Forget passwords, 'brainprints' could be used to identify exactly who you are
- Known as a 'functional fingerprint', it can identify people - even twins
- Part of a larger project to map the human brain as it develops
- Tracking changes could allow researchers to see how ADHD and autism forms
Humans have a unique 'brainprint' that doesn't change throughout our life, researchers have found.
Known as a 'functional fingerprint', it could help identify people, and can even tell if people are related - and distinguish between twins.
It could also unlock the mystery of diseases such as ADHD and autism.
'Similar to DNA, specific brain systems and connectivity patterns are passed down from adults to their children,' said Damien Fair of the Oregon Health & Science University following a 2017 study.
'This is significant because it may help us to better characterize aspects of altered brain activity, development or disease.'
Using two data sets of functional MRI brain scans from more than 350 adult and child siblings during resting state, Fair and colleagues applied an innovative technique to characterize functional connectivity and machine learning to successfully identify siblings based on their connectotype.
In a more recent study, they found just 30 percent of the connectome is unique to the individual.
Through a similar process, the team also distinguished individual sibling and twin pairs from unrelated pairs in both children and adults.
'This confirms that while unique to each individual, some aspects of the family connectome are inherited and maintained throughout development and may be useful as early biomarkers of mental or neurological conditions,' said lead author Oscar Miranda-Dominguez, Ph.D., research assistant professor of behavioral neuroscience, OHSU School of Medicine.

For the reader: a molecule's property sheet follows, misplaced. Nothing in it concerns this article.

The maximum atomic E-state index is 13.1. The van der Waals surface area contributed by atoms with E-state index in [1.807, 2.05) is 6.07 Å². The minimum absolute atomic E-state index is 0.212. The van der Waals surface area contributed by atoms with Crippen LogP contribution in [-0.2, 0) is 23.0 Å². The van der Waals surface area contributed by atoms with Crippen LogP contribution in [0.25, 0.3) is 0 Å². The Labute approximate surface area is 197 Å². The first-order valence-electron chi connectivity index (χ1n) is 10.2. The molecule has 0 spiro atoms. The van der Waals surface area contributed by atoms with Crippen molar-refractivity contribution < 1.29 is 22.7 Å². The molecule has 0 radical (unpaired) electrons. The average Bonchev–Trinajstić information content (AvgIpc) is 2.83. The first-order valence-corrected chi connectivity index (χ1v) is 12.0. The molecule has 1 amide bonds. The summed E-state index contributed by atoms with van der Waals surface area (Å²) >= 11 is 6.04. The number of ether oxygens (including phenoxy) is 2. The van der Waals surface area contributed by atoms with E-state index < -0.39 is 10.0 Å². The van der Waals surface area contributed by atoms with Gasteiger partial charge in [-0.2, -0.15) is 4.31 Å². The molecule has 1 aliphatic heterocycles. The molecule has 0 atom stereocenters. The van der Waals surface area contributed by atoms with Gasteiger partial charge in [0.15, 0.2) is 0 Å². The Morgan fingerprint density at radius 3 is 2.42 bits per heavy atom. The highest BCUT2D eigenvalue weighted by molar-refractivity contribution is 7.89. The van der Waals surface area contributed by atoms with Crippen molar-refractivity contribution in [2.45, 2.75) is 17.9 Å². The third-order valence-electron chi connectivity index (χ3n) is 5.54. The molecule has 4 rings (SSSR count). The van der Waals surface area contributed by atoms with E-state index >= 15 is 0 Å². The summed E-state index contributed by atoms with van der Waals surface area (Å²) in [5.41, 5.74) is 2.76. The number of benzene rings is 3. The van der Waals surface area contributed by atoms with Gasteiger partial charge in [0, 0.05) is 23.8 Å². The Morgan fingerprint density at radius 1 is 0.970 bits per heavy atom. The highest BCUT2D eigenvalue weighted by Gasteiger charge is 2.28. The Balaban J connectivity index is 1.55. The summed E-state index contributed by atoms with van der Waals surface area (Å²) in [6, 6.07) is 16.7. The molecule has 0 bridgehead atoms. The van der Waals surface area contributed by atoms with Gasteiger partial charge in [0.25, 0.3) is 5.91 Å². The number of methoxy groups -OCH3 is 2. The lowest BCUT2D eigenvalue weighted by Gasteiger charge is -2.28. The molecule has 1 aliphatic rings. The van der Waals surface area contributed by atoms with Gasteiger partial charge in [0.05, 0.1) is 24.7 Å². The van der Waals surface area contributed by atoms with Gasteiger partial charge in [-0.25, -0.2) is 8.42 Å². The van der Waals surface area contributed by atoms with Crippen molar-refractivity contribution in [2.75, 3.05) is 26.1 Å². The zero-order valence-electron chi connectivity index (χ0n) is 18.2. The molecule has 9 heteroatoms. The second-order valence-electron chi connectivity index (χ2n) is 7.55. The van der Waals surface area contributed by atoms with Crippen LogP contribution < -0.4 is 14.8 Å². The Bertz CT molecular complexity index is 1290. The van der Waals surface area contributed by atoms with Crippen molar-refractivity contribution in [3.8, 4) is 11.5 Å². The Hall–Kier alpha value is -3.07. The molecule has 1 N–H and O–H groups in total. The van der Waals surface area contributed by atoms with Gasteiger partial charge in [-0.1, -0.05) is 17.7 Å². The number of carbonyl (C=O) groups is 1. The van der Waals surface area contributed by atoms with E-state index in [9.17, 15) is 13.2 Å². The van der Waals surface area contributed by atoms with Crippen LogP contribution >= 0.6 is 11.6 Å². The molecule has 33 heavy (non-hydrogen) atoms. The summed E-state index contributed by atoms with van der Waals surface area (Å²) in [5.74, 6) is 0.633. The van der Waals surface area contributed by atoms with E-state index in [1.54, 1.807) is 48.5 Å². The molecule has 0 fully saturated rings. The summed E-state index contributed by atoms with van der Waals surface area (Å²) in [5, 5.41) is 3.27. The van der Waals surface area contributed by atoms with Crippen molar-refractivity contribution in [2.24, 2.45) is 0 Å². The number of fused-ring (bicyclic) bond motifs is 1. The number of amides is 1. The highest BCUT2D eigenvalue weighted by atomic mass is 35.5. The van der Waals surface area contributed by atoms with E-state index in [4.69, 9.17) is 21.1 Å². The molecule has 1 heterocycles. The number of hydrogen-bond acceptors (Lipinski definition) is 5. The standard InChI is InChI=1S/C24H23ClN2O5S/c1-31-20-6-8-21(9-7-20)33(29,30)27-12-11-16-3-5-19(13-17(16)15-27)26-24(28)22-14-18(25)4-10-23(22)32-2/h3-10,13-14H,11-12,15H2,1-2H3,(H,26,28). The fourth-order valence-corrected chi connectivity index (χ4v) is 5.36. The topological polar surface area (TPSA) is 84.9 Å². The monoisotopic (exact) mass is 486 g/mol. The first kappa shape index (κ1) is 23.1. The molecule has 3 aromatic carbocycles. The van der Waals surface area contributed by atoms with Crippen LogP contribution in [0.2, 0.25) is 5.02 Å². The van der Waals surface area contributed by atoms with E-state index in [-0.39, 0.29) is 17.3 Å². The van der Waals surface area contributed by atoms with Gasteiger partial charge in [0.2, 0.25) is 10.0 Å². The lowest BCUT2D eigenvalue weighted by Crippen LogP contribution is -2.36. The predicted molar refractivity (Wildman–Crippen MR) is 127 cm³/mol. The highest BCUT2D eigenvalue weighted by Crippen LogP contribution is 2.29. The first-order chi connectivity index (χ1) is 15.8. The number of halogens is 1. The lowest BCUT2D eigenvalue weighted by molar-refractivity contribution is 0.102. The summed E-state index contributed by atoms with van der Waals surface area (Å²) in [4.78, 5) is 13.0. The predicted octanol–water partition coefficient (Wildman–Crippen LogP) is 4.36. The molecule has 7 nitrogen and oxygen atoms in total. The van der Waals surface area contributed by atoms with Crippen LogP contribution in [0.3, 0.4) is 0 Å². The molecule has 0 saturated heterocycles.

'I could take a fingerprint from my five-year-old, and I'd still be able to know that fingerprint is hers when she's 25,' associate professor Damien Fair told Quanta.
'Even though her finger might get bigger and go through other changes with age and experience, 'still the core features are all there.'
Identifying, tracking and modeling the functional connectome could reveal why some people have a higher risk of developing certain neuropsychiatric conditions.
'These findings add to the way we think about normal and altered brain function,' said Fair.
'Further, it creates more opportunity for personalized and targeted treatment approaches for conditions such as ADHD or autism.'
HOW BRAIN MAPS CAN FIGHT ADHD AND AUTISM
The Developing Human Connectome Project is led by King’s College London, Imperial College London and Oxford University.
It aims to make major scientific progress by creating the first 4-dimensional brain map of early life.
The goal of the project is to create a dynamic map of human brain connectivity from 20 to 44 weeks post-conceptional age, which will link together imaging, clinical, behavioural, and genetic information.
The images and data will be available for wider use by the scientific community.
The researchers hope this will help to improve understanding of conditions including Autistic Spectrum Disorder and Cerebral Palsy.
A separate study led by Carnegie Mellon University and funded by the US Army measured the local connectomes of 699 brains from five data sets.
These are the point-by-point connections along all of the white matter pathways, rather than the connections between the different regions.
The researchers then used the data from the diffusion MRI and reconstructed it to calculate the distribution of water diffusion along the cerebral white matter’s fibers.
This revealed that these features act as unique ‘fingerprints’ for each person.
The team ran more than 17,000 identification tests, and found that they could determine if two local connectomes came from the same person or not nearly 100 percent of the time.
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